We’re being entertained this campaign season by a raft of tea-party Republican candidates who have already…how shall I politely put this…expanded the parameters of political dialogue.
For instance, in Alaska, surprise GOP senatorial nominee Joe Miller insists that jobless benefits are an affront to the Founding Fathers (“it’s not constitutionally authorized”), which means that millions of jobless people screwed by the recession can expect no help from Joe Miller.
Meanwhile, in Nevada, GOP senatorial nominee Sharron Angle has been insisting that abortion is always morally wrong, that women impregnated by the act of rape should be forced to give birth to the rapist’s child. Why? Because that rape is God’s will. In her words, “I’m a Christian, and I believe that God has a plan and a purpose for each of our lives.”
In Colorado, GOP gubernatorial nominee Dan Maes has been insisting that the city of Denver’s pioneering bicycle-sharing program is a dire plot to lay waste to all we hold dear. In his words, the bike program, which has already attracted 14,000 members, “is bigger than it looks on the surface, and it could threaten our personal freedoms.”
And now, in the Delaware GOP senatorial primary, we have tea-party darling Christine O’Donnell, who has long taken a tough stance in opposition to…masturbation.
O’Donnell, in a normal year, would barely qualify as a footnote. If this was a normal year, moderate GOP congressman (and former governor) Mike Castle would win the party’s Senate nomination with ease in next Tuesday’s primary, and find himself well positioned to defeat Democrat Chris Coons in November, thereby giving his party a rare Senate seat in a traditionally blue state.
But O’Donnell is now a wholly owned subsidiary of Russo Marsh & Rogers, the California Republican strategy firm that created the Tea Party Express. This is the faux grassroots group that pumped $550,000 into the Alaska race and catapulted Miller to the GOP nomination while incumbent Republican senator Lisa Murkowski sat on her money and slumbered. Pumped by that win, the group has now adopted O’Donnell, a previously twice-failed candidate, with the aim of toppling Castle six days from now.
The only problem is that O’Donnell is a veritable train wreck. And Castle and the Republican establishment – spooked by what happened in Alaska – are spending serious money to ensure that Delaware Republican voters know it.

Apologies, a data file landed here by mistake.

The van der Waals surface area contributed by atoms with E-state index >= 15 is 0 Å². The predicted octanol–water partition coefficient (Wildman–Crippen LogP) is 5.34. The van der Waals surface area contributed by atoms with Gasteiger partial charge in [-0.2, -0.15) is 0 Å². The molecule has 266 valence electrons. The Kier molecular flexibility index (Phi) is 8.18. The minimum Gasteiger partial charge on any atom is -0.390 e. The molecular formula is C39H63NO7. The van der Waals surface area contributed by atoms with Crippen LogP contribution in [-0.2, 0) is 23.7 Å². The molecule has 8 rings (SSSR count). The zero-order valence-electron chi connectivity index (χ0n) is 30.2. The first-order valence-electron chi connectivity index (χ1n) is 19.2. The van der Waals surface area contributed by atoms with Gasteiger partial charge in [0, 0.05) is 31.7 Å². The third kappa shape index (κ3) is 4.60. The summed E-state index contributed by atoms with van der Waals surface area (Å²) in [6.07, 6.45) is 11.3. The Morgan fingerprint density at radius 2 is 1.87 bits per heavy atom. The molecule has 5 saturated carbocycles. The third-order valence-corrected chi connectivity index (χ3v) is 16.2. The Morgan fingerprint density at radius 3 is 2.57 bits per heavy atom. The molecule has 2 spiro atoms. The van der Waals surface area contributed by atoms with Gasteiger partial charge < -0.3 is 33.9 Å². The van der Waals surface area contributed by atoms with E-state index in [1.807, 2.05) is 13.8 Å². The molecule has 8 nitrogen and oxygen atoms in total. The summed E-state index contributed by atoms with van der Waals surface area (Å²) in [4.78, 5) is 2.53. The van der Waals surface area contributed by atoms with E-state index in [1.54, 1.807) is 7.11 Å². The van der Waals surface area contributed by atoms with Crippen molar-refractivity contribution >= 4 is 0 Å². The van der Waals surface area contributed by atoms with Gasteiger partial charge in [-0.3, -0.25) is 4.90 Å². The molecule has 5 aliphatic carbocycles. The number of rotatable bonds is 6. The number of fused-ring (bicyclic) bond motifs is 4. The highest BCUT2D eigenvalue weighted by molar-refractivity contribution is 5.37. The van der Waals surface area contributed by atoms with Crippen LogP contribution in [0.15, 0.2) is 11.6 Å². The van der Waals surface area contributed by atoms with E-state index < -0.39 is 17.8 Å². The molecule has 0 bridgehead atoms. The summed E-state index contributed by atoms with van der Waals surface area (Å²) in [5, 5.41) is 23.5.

Which brings us to, among other things, the issue of masturbation. She’s against it. As she once wrote in an article, “We need to teach a higher standard than abstinence.” As she once explained during an MTV appearance, masturbation is not an acceptable alternative to unsafe sex because “you’re just gonna create somebody who is, I was gonna say, toying with his sexuality.” Besides, “The Bible says that lust in your heart is committing adultery. So you can’t masturbate without lust.”
I think I get what she’s driving at. It’s clearly a slippery slope: If you touch yourself in an intimate fashion, the next thing you know you’ll be an enemy of freedom, somebody who defends Social Security, jobless benefits, and the sharing of bicycles.
But of greater concern, perhaps, is O’Donnell’s well-documented problems with empirical reality. This character flaw is undoubtedly the greatest challenge for the Tea Party Express, which is nevertheless dumping $250,000 into Delaware for a last-ditch advertising campaign. It’s a brave decision indeed to invest so heavily in a candidate who tells audiences that she won two counties while being shellacked by Joe Biden in the 2008 Senate race – whereas, in truth, she won none.
This all came up, in quite entertaining fashion, on a radio show six days ago. Conservative talk show host Dan Gaffney, who had supported O’Donnell in the past, played a recent audio recording in which O’Donnell claimed to have won two counties. He then asked her to comment.
“Oh, you know what that probably was? You’re on the campaign trail a lot, and I meant ‘tied.'”
Gaffney: “You didn’t ‘tie’ him, either.”
“Absolutely, I did.”
“…Christine, he won in votes. You know that.”
“It’s right there in black and white, I tied…”
“We don’t pick a winner based on percentage.”
O’Donnell finally demanded to know, “Is Castle paying you off?”
Anyway, you get the idea. But that’s the least of it. When O’Donnell first tried for the Senate GOP nomination in 2006, her website described her as a “graduate of Fairleigh Dickinson University.” Which doesn’t quite square with last week’s announcement, from Fairleigh Dickinson, that she has now been officially awarded her college degree – 17 years after attending the school.
This is one reason why the state GOP chairman is making remarks like, “I’m not sure Christine even knows what the truth is anymore” and “She could not be elected dog catcher.” It also turns out that she owes $11,744 in back taxes, another $11,000 in unpaid campaign debt from 2008, and that she defaulted on her mortgage. Most of those items have now surfaced in a Mike Castle TV ad.
It’s rare to see such Republican fratricide – the state chairman has also called her “hypocritical” and “reckless” – but it’s understandable. The Delaware GOP primary is open only to registered Republicans, which means that Castle will be deprived of his traditional support from independents and moderates. Given what happened in Alaska, he has no choice but to scare the conservative base away from O’Donnell.
And there’s the electability factor to consider. Unlike traditional red states such as Alaska and Utah (where another tea-party favorite recently toppled the Republican senatorial incumbent), Delaware typically has a blue hue. The polls predictably show that Castle would probably beat the Democrat, Coons – but that Coons would cruise past O’Donnell with ease. Surely Delaware’s conservative Republican base isn’t so besotted with tea-party fervor that it would tap an upstart nominee who’s sure to lose in November.
Or would they?